On 29 April, she visited Brussels for meetings with high-level EU officials, including European Council President Charles Michel.

She conducted her third trip to Cyprus, in addition to visiting Ankara and Athens, from 7 to 14 May. According to media reports, Holguín Cuéllar proposed a trilateral meeting with the Greek Cypriot and Turkish Cypriot leaders. However, on 8 May, Tatar announced that he had rejected the proposal.

On 5 April, Tatar met with UN Secretary-General António Guterres in New York, after which he reiterated his scepticism regarding the Personal Envoy’s mandate, saying he did not believe Holguín Cuéllar could find common ground between the two sides. Tatar urged all parties to recognise the existence of “two peoples, two democratic states, two authorities” and also warned against flare-ups of tensions on the island, saying how “little misunderstanding[s]” such as an accidental shooting of Turkish soldiers could “turn the situation [in Cyprus] into a new Gaza”. The following day, Nicosia described Tatar’s remarks as incompatible with the future of their “mutual” homeland.

Key Issues and Options

Since the collapse of the 2017 unification talks in Crans-Montana, the key issue for the Security Council has been the lack of meaningful progress on the political front and the need to reinvigorate prospects for a political settlement of the Cyprus problem.

Given the current deadlock, the Council could take several actions to revive the peace process. It could encourage the parties to approach negotiations on the basis of “engagement without recognition” and undertake significant confidence-building measures, which could help facilitate the resumption of negotiations. It could also consider taking a more proactive approach to stimulate the process by exploring a change in UNFICYP’s mandate, including seeking options for downsizing and for a possible exit strategy.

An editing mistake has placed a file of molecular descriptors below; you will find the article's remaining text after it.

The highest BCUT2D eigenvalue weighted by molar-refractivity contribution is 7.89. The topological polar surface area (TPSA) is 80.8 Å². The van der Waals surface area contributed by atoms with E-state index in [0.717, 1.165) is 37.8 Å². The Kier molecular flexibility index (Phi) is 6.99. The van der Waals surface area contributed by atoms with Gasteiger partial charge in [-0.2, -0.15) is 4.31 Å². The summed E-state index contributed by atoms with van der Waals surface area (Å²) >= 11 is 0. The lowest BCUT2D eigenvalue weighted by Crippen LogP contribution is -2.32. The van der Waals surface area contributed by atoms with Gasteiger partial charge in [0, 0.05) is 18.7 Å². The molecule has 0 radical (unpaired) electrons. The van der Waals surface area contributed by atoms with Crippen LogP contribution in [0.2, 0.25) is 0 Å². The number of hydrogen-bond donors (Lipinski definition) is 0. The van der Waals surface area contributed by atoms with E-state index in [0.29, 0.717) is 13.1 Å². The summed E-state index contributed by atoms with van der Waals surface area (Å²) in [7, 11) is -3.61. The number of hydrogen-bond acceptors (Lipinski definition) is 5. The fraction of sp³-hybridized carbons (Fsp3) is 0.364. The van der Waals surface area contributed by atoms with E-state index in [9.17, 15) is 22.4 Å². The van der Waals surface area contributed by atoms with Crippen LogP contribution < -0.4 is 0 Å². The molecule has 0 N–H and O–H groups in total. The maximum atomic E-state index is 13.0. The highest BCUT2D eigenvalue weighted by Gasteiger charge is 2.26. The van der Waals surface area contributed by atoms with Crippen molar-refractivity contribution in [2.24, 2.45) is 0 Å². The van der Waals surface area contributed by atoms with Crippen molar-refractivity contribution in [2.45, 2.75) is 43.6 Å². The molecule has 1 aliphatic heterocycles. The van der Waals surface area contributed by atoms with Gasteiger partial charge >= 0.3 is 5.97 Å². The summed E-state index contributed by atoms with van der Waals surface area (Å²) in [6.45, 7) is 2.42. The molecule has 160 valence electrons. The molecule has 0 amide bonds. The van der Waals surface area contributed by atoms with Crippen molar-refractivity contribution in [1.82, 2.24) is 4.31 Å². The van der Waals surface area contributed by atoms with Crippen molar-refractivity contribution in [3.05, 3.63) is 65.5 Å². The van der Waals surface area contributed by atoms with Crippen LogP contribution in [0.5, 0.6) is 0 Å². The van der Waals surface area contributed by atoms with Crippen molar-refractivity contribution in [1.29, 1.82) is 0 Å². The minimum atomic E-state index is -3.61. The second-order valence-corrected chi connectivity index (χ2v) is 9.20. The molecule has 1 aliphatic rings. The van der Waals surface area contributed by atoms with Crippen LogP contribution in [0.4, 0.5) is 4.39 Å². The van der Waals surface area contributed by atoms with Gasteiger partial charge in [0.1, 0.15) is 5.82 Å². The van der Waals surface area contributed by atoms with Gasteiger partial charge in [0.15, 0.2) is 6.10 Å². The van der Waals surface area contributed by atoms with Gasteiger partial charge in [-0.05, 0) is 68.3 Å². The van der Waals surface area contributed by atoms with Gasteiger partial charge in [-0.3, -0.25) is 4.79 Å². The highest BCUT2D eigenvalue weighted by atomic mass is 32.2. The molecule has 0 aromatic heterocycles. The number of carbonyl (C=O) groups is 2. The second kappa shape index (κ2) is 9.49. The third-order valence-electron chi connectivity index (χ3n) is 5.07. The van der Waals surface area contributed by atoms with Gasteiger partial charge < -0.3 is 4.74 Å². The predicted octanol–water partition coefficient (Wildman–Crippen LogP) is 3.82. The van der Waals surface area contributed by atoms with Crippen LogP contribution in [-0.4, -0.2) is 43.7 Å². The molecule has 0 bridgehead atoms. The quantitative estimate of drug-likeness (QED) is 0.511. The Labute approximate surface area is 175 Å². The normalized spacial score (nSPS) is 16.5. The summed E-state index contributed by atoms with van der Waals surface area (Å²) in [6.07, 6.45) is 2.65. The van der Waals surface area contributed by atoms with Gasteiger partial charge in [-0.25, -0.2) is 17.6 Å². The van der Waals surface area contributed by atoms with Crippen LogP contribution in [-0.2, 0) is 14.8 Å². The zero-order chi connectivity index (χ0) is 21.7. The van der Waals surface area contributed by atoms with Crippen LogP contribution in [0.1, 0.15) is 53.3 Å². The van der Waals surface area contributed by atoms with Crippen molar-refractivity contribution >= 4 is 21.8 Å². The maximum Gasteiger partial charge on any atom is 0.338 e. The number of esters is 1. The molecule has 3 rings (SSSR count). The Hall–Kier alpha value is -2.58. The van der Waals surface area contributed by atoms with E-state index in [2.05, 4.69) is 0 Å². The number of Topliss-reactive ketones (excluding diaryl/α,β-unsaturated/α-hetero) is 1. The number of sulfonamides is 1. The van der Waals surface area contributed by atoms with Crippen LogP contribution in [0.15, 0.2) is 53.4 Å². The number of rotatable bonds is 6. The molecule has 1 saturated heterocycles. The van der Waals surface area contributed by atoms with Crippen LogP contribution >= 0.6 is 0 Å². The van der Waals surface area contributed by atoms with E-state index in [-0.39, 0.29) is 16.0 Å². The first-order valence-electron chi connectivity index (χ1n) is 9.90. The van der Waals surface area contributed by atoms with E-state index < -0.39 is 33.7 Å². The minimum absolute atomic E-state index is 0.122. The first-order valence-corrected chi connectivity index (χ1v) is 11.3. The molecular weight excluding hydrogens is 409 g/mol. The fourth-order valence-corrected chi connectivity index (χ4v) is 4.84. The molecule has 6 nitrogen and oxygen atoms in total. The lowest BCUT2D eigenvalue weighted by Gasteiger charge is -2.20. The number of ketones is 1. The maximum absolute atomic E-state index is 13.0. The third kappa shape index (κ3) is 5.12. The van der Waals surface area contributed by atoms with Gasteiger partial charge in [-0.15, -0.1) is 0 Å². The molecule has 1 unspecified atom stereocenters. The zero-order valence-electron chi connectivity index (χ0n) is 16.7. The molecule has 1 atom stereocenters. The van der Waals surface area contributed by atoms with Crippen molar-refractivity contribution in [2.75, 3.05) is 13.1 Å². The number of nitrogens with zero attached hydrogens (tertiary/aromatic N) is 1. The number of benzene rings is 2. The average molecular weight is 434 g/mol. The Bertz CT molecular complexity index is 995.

Council members may wish to pursue a presidential statement expressing support for the renewal of Holguín Cuéllar’s mandate in search of common ground with the goal of returning to formal negotiations. The Council could also consider holding a private meeting with Holguín Cuellar to discuss the prospects for progress on the political track.

Council Dynamics

Cyprus remains a low-intensity issue on the Council’s agenda. Council members with a vested interest in Cyprus include France, Russia, and the UK, which also serves as the penholder on the issue. Greece, which was elected on 6 June to serve as a non-permanent member of the Security Council from 2025 to 2026, is a key stakeholder in relation to UNFICYP and one of the three guarantor powers.

While the Council is united in its support for UNFICYP and a political process based on a BBF with political equality, members diverge on the conditions and timeframe for the unification talks. Some members have previously supported a comprehensive strategic review of the mission and timed benchmarks for an exit strategy tied to the political process. Russia remains adamant that there be no external interference or attempts to impose solutions or timelines that might influence the peace talks.

Sign up for SCR emails
Security Council Resolutions
30 January 2024S/RES/2723 This extended the mandate of UNFICYP until 31 January 2025.
Secretary-General’s Reports
3 January 2024S/2024/12 This report was on UNFICYP, covering developments from 13 June to 12 December 2023.
3 January 2024S/2024/13 This was the report on the Secretary-General’s mission of good offices in Cyprus.

Subscribe to receive SCR publications